Wisconsin elections officials said Wednesday that they have removed more than 205,000 voters from the rolls as part of routine work to keep the state's registration lists up to date.
Purging voters from the rolls has been a point of major contention in the perennial swing state. Conservatives filed a lawsuit in 2019 demanding that the Wisconsin Elections Commission remove voters from the rolls if they didn't respond to mailings within 30 days. The lawsuit ultimately failed and Democrat Joe Biden went on to beat Donald Trump by about 20,000 votes.
Commission officials announced Wednesday that they deactivated 174,307 voter registrations on Saturday because the voters hadn't cast a ballot in four years and didn't respond to a mailing. They said they are required by law every two years to identify registered voters who haven't voted in the previous four years and deactivate them unless they wish to remain registered.
The commission on Saturday also deactivated 31,854 registrations of voters who may have moved and didn't respond to a mailing. The commission mailed postcards during the summer of 2019 to more than 230,000 voters identified by the Electronic Registration Information Center as having possibly moved.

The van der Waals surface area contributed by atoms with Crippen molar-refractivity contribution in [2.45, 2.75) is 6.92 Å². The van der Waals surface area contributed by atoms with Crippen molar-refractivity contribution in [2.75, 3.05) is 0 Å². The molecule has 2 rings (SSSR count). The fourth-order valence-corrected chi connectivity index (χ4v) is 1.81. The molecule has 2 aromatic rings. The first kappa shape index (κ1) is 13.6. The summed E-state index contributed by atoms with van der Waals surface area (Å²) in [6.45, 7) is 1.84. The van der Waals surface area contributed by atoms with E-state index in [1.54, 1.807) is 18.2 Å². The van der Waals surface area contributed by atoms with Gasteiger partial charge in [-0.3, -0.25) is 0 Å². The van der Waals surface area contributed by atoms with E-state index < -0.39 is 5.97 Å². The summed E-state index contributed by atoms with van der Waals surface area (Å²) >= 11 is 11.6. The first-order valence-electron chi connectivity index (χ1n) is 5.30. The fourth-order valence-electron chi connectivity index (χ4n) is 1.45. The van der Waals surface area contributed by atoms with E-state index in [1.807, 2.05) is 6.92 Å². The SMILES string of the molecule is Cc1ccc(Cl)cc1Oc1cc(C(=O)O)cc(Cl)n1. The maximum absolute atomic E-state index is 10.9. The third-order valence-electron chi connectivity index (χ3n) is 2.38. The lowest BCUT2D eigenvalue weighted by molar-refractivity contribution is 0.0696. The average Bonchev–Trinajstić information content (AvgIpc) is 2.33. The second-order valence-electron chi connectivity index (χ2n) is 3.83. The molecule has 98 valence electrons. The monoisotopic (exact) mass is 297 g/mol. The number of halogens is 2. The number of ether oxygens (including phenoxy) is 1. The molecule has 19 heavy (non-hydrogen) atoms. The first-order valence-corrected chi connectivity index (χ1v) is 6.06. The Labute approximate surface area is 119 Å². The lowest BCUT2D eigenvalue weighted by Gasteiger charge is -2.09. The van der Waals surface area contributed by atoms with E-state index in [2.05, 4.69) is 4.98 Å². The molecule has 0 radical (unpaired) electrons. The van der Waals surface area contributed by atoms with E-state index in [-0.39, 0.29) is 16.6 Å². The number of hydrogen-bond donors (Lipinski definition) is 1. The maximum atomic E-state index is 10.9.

The commission voted that summer not to deactivate them until after the April 2021 election to give them several chances to affirm they hadn't moved. That stance prompted a lawsuit from a conservative law firm, the Wisconsin Institute for Law and Liberty, demanding the commission remove those voters within 30 days if they didn't respond to the mailing. The state Supreme Court ultimately ruled that the commission wasn't required to remove voters within that window.
Voters who were removed from the rolls can become eligible to cast ballots again by re-registering.
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